The rejigging of the political relations between the United States, China, and Russia might present New Delhi with fleeting strategic opportunities that need to be seized quickly.
That China and India compete for foreign military bases is not merely an extension of their very familiar rivalry, but a definitive moment in their overall political evolution as modern states.
In a joint statement issued after the consultations, America, Russia, and China outlined agreement on a set of broad parameters for promoting peace in Afghanistan.
Unlike in the traditional Belt and Road projects, India has significant capabilities in the space and digital domains.
India and Taiwan are keen to cultivate closer economic and cultural ties, but doing so will require concrete actions and political commitments.
New Delhi’s efforts should be geared toward getting China to yet again calibrate its approach to India and Pakistan.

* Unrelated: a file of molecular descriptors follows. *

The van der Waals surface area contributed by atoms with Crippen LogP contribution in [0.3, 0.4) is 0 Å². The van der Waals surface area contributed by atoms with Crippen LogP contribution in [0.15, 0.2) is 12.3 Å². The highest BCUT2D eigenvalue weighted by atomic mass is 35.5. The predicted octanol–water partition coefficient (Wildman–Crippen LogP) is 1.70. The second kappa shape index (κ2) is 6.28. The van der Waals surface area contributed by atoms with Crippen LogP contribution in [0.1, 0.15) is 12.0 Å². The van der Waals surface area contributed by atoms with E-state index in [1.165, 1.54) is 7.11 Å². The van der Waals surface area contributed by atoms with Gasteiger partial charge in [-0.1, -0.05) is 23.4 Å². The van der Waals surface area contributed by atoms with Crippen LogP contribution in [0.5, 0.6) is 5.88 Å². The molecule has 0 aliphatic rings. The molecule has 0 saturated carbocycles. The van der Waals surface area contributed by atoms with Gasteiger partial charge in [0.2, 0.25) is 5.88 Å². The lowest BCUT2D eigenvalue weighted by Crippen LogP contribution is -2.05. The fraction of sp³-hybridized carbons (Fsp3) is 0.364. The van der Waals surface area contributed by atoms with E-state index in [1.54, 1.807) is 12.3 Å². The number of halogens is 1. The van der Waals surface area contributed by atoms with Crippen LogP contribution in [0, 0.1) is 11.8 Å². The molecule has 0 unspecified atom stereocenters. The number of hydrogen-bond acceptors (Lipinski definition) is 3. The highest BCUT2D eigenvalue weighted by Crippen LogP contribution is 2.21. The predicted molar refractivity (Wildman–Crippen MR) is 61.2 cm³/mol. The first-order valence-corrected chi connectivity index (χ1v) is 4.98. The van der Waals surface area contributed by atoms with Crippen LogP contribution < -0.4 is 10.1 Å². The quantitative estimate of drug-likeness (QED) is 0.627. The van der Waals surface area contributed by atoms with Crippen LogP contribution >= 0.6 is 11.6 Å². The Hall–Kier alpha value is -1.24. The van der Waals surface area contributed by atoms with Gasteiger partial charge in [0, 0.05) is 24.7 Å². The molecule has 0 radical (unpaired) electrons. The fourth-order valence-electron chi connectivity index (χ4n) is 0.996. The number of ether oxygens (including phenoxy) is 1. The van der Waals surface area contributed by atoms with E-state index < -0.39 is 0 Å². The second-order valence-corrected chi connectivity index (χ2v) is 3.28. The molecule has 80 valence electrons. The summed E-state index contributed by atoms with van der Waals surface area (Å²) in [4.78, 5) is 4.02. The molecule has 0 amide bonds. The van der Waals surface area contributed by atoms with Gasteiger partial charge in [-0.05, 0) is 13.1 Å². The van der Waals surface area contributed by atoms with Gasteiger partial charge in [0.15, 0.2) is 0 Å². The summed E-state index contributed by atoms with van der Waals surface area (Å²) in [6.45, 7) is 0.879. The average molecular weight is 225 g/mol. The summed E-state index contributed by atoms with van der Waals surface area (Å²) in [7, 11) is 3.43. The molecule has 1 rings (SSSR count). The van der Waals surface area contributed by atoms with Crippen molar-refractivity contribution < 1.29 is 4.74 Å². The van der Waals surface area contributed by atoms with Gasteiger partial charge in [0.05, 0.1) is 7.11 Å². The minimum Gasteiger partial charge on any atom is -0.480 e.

As New Delhi copes with the new imperatives of governing in the digital age, any sensible policy will have to navigate the tensions between state and the citizen, capital and the consumer, public good and private gain, and between competing interests within the capital—both domestic and foreign.
The once tranquil Andaman Sea has begun to acquire a new strategic vitality. After prolonged neglect, India is taking steps to protect its natural primacy in the Andaman Sea on the economic and security fronts.
Amidst the new global pushback against Huawei and India’s own plans to introduce 5G mobile technology, New Delhi might have to revisit the old arguments and take a fresh look at its relationship with the Chinese tech giant.
China’s rising profile in the Andaman Sea is not limited to building strategic infrastructure like the China-Myanmar Economic Corridor and the Kra Canal that allow Beijing reduce its current dependence on the Malacca Straits and access the Indian Ocean directly. Its military profile too is rising.